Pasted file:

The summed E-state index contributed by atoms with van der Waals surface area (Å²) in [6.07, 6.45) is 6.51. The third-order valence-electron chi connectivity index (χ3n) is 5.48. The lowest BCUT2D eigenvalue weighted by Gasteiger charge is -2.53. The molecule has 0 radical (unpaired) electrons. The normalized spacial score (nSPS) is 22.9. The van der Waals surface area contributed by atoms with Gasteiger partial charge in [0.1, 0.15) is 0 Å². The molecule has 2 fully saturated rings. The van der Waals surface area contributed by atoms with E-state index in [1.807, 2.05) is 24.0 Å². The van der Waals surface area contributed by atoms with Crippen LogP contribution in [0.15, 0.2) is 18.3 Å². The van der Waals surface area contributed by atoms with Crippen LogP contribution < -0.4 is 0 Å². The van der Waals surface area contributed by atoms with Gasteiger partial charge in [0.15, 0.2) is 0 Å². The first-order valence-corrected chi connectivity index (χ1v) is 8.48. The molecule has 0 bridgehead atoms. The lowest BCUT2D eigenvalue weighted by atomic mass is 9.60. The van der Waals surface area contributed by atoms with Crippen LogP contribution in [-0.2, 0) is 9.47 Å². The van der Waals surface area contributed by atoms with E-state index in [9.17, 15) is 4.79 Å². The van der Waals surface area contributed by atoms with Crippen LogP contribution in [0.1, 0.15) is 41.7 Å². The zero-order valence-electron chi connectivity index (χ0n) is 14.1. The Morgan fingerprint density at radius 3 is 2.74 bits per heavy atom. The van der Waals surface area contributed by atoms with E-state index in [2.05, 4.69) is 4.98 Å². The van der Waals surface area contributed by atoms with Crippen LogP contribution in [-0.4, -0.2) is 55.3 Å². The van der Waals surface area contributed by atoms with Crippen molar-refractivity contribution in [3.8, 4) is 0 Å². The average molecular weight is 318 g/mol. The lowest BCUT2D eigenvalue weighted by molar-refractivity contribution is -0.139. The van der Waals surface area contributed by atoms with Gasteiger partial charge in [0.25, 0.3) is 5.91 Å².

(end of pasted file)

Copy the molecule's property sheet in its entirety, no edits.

The summed E-state index contributed by atoms with van der Waals surface area (Å²) in [6.07, 6.45) is 6.51. The third-order valence-electron chi connectivity index (χ3n) is 5.48. The lowest BCUT2D eigenvalue weighted by Gasteiger charge is -2.53. The molecule has 0 radical (unpaired) electrons. The normalized spacial score (nSPS) is 22.9. The van der Waals surface area contributed by atoms with Gasteiger partial charge in [0.1, 0.15) is 0 Å². The molecule has 2 fully saturated rings. The van der Waals surface area contributed by atoms with E-state index in [1.807, 2.05) is 24.0 Å². The van der Waals surface area contributed by atoms with Crippen LogP contribution in [0.15, 0.2) is 18.3 Å². The van der Waals surface area contributed by atoms with Crippen LogP contribution < -0.4 is 0 Å². The van der Waals surface area contributed by atoms with Gasteiger partial charge in [0.15, 0.2) is 0 Å². The first-order valence-corrected chi connectivity index (χ1v) is 8.48. The molecule has 0 bridgehead atoms. The lowest BCUT2D eigenvalue weighted by atomic mass is 9.60. The van der Waals surface area contributed by atoms with Crippen LogP contribution in [-0.2, 0) is 9.47 Å². The van der Waals surface area contributed by atoms with E-state index in [9.17, 15) is 4.79 Å². The van der Waals surface area contributed by atoms with Crippen LogP contribution in [0.1, 0.15) is 41.7 Å². The zero-order valence-electron chi connectivity index (χ0n) is 14.1. The Morgan fingerprint density at radius 3 is 2.74 bits per heavy atom. The van der Waals surface area contributed by atoms with E-state index in [2.05, 4.69) is 4.98 Å². The van der Waals surface area contributed by atoms with Crippen LogP contribution in [-0.4, -0.2) is 55.3 Å². The van der Waals surface area contributed by atoms with Crippen molar-refractivity contribution in [3.8, 4) is 0 Å². The average molecular weight is 318 g/mol. The lowest BCUT2D eigenvalue weighted by molar-refractivity contribution is -0.139. The van der Waals surface area contributed by atoms with Gasteiger partial charge in [0.25, 0.3) is 5.91 Å².